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Contributors: Adrian Luff, Felix Kastner, and James Hartshorn
Twitch is the world’s largest live streaming platform for individuals. There are many ways to view Twitch, including desktop browsers, mobile devices, game consoles, and TV apps. The Client Delivery Platform team owns the infrastructure that delivers Twitch clients to users. Last year, we designed next-generation availability defenses for one of our critical microservices that raised availability from 99.9% (3 9s) to 99.99% (4 9s). In this post I’ll share our design, guiding principles, and results.
Whenever you design high availability for a service, you should take into account both the common considerations (that apply to any cloud service) as well as specific opportunities for your service. The basics of cloud high availability are well known, such as using redundancy to avoid single points of failure. We’ll be talking about what we’ve done beyond the basics.
We developed the following high availability principles for our service:
30 million people visit www.twitch.tv on a typical day. In response, the Twitch web platform, a single page application, is delivered to the browser by a microservice named Sage, in partnership with a CDN. Sage’s job is to serve up index.html. That sounds pretty simple, but Sage also supports canary releases, A/B testing, policy enforcement, and search engine metadata retrieval. If Sage fails to do its job, the user doesn’t reach Twitch and can’t enjoy live video, chat and everything else Twitch offers. Once the web platform is loaded, Sage is out of the picture and other services support the viewing experience. Therefore, we care about high availability for Sage because you only get one chance to make a first impression.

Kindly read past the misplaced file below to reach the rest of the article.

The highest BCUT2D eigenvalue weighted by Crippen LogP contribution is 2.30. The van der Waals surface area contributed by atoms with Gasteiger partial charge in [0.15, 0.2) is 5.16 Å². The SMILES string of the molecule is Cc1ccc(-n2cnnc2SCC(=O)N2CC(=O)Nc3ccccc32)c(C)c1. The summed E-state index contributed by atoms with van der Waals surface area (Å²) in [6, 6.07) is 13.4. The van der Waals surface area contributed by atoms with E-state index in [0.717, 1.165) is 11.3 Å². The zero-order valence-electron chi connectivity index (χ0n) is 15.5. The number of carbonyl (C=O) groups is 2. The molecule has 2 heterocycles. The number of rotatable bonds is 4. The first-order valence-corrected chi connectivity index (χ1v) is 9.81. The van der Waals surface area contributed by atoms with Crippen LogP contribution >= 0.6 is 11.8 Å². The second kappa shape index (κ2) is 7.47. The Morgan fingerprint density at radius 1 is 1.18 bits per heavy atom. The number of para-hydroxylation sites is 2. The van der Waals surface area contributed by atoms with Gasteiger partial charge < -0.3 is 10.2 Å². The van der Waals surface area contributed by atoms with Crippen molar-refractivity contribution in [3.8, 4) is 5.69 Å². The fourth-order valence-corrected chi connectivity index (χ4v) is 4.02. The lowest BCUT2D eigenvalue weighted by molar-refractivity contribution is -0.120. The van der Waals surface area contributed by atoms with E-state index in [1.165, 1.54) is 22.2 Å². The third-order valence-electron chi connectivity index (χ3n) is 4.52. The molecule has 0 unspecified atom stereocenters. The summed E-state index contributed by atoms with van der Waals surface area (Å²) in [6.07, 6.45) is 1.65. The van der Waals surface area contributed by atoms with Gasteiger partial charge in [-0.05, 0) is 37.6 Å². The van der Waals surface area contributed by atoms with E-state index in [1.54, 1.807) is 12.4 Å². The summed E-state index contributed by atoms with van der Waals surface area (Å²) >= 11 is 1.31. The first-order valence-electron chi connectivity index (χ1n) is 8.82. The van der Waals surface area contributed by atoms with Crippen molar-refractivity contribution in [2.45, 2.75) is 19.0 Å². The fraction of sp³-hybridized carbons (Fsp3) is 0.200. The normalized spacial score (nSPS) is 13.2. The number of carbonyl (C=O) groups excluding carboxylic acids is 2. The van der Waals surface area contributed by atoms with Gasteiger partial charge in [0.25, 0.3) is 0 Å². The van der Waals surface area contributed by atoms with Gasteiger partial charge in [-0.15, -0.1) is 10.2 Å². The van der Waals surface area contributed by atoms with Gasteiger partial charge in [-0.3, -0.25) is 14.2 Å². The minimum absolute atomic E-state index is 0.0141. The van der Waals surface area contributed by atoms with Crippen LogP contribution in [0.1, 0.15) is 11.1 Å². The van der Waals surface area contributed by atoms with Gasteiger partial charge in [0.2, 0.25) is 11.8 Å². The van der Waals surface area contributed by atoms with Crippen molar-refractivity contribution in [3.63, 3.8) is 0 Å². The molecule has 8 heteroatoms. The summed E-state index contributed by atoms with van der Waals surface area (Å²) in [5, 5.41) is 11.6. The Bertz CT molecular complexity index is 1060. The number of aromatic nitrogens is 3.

Let’s define some metrics. We’re measuring availability as the error-free rate of the Sage service load balancers, reported weekly. A related metric is deliverability, the error-free rate from CDN to browser. Availability measures the service, while deliverability measures the actual customer experience.
Sage runs in over a dozen AWS data centers around the world, fronted by hundreds of CDN points-of-presence. It’s always been highly over-provisioned as a safeguard against denial of service attacks and fluctuations in activity. Sage was one reliable service you never had to worry about—until the day we did. Last year, it came to our attention that Sage’s availability had dropped slightly below 99.9% one day in March. 3 9s of availability is a minimum expectation of all critical Twitch services. When that happened a second time, we took the short-term action of tripling servers in the affected regions while we performed a deep analysis and decided what to do on a long-term basis.